Examples of CTA

On practically every website and in every email newsletter, you can find CTAs. However, not all of them will be good examples. Some marketers and business owners forget about the problem their product solves, and instead of appealing to specific emotions and audience needs, they focus on direct sales. Words like “Buy” and “Order” don’t always persuade potential customers to do so. The further along the sales funnel the consumer is, the less willing they are to spend money. A large number of calls to action to place an order can be perceived as pushy.

Make a list of problems that your product solves and create a list of calls to action (CTA), each of which addresses the pain points of your target audience (TA). You can place a “Call a Master” button on your website or add a more convincing argument: “Schedule a convenient time with our master and get free furniture measurements”.

Principles of CTA effectiveness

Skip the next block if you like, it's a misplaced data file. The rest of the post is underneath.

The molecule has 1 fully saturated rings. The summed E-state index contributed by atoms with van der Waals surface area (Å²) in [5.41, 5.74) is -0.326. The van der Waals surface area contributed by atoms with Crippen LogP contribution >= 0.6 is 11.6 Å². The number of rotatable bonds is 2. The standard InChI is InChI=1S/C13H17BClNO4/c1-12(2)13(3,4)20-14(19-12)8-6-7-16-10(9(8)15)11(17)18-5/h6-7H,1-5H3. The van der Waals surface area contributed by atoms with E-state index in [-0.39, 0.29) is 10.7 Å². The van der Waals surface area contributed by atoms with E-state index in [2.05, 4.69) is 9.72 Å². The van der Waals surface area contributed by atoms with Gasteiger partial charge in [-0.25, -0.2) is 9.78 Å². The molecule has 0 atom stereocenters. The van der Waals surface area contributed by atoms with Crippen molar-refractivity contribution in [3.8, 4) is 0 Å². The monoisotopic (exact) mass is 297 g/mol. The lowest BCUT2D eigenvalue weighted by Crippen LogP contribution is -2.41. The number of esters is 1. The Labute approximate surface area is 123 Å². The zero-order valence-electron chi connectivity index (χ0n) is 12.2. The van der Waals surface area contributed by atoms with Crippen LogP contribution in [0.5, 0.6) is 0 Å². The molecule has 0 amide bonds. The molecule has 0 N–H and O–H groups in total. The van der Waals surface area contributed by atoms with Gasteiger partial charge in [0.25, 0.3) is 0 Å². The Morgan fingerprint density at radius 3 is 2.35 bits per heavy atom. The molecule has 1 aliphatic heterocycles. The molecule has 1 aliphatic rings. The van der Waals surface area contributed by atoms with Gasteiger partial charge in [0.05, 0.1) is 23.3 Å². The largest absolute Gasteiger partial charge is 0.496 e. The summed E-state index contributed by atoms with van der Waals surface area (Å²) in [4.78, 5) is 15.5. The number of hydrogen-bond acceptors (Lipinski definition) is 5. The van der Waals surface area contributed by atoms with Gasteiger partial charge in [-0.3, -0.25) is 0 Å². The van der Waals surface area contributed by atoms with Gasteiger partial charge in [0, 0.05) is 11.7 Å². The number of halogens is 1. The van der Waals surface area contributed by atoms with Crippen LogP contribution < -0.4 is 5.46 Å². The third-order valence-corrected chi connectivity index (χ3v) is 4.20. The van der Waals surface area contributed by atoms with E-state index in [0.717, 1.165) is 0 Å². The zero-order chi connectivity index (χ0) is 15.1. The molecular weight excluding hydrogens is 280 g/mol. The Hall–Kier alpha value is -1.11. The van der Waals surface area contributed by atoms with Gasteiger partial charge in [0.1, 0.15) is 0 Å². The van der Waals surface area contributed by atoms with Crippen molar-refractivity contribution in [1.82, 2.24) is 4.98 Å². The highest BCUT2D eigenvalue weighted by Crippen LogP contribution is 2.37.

One of the best triggers to use in CTAs is a guarantee. Instead of saying, “After auditing your website, you will increase your sales,” state: “Your sales will increase by 20% in 30 days.” This increases the value of your product. Remember that promises should be substantiated and based on the company’s real achievements, capabilities, and case studies. The New York brand The Arrivals offers website visitors to join the newsletter and receive a 10% discount. Under the call to action and visualization of the shopping cart, there is a button to go to the product catalog.

Examples of CTAs

On the special offers page of the Virgin Group network, there are numerous compelling calls to action. Some of them include deadlines and bonuses: “Plan ahead and save. Book your stay for seven or more days and save up to 15% plus breakfast at Virgin Hotels”.